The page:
9.05am and still no sign. She’ll be here, I tell myself. This box was so important to her she’s not just going to abandon it. I carry on scanning the street and the crowds for any sign of her but so far I’ve not had so much as a glimpse.

 

I have now been standing here for an hour and a half. I would have given up ages ago but that extra $500 was enough of an incentive to keep me hanging on. It had occurred to me that maybe someone else would turn up for it, her son, perhaps. It would have been someone that I would not have recognised so I made sure to keep that box clearly in sight. But not one person had even looked at me, let alone approached me.

 

I have things to do and I’m seriously running late. I make a mad dash back to my apartment, all gentle handling of the package now forgotten. I toss it on to the table and dart back out again. After all it really can’t be that important to keep it hidden in the dark.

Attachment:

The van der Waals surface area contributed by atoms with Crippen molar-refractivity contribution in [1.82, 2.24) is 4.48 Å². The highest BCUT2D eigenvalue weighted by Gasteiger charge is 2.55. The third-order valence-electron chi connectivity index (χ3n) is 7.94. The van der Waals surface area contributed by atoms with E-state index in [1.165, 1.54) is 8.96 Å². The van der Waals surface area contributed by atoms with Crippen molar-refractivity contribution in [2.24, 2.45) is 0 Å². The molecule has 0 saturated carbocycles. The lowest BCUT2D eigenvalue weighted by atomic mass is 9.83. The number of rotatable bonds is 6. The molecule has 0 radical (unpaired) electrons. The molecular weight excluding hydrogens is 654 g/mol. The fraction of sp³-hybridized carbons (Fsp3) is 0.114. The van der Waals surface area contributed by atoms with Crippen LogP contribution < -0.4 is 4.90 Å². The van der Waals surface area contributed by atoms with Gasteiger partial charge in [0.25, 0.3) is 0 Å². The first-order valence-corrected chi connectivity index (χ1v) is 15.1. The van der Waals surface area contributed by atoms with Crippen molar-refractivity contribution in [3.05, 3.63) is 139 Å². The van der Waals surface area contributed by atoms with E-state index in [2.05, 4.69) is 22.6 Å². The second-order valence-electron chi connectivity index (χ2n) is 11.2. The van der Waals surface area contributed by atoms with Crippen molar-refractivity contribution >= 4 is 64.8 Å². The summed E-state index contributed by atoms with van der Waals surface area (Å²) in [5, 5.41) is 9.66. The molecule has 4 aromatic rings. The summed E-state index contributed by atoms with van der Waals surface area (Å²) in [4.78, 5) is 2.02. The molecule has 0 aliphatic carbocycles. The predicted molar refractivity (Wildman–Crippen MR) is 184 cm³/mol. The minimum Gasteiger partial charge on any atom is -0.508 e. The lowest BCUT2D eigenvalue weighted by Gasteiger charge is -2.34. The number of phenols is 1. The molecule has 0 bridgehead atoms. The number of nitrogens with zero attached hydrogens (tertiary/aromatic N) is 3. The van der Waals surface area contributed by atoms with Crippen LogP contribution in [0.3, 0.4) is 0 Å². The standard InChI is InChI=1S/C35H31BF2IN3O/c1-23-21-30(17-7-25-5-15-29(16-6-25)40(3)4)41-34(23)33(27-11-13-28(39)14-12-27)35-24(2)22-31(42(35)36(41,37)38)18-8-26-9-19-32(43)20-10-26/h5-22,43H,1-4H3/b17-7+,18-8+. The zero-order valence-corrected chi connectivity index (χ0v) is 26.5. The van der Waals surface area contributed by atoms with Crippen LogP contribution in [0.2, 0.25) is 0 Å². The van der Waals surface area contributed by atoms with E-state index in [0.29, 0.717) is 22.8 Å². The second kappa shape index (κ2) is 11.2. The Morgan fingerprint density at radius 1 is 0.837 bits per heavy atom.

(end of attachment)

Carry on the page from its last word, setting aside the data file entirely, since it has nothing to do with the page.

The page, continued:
* * * * *

 

All day I’ve kept my eyes open for a that lady. I thought I spotted her once, and started approaching her; as I got nearer I realised I was mistaken. Close up she was nothing like her. I was going to miss that other $500 but perhaps it had all just been too good to be true.

 

It is evening before I return home. The sun is slowly sinking its way ever lower in the sky and it is shining straight on to that box. Well, so what. It’s just a box after all.

 

I am sitting there eating a sandwich, casting an occasional glance towards the tv and I swear I see that box move. Not a big movement, but a sort of shuddering or juddering. I must be imagining it. Either that or it’s a trick of the light.

 

So now I’m sitting here staring at it, almost daring that box to go on and make its move. Of course it doesn’t do anything. Nothing at all. And then it does. Quite suddenly, it moves! And there is no way I imagined it this time.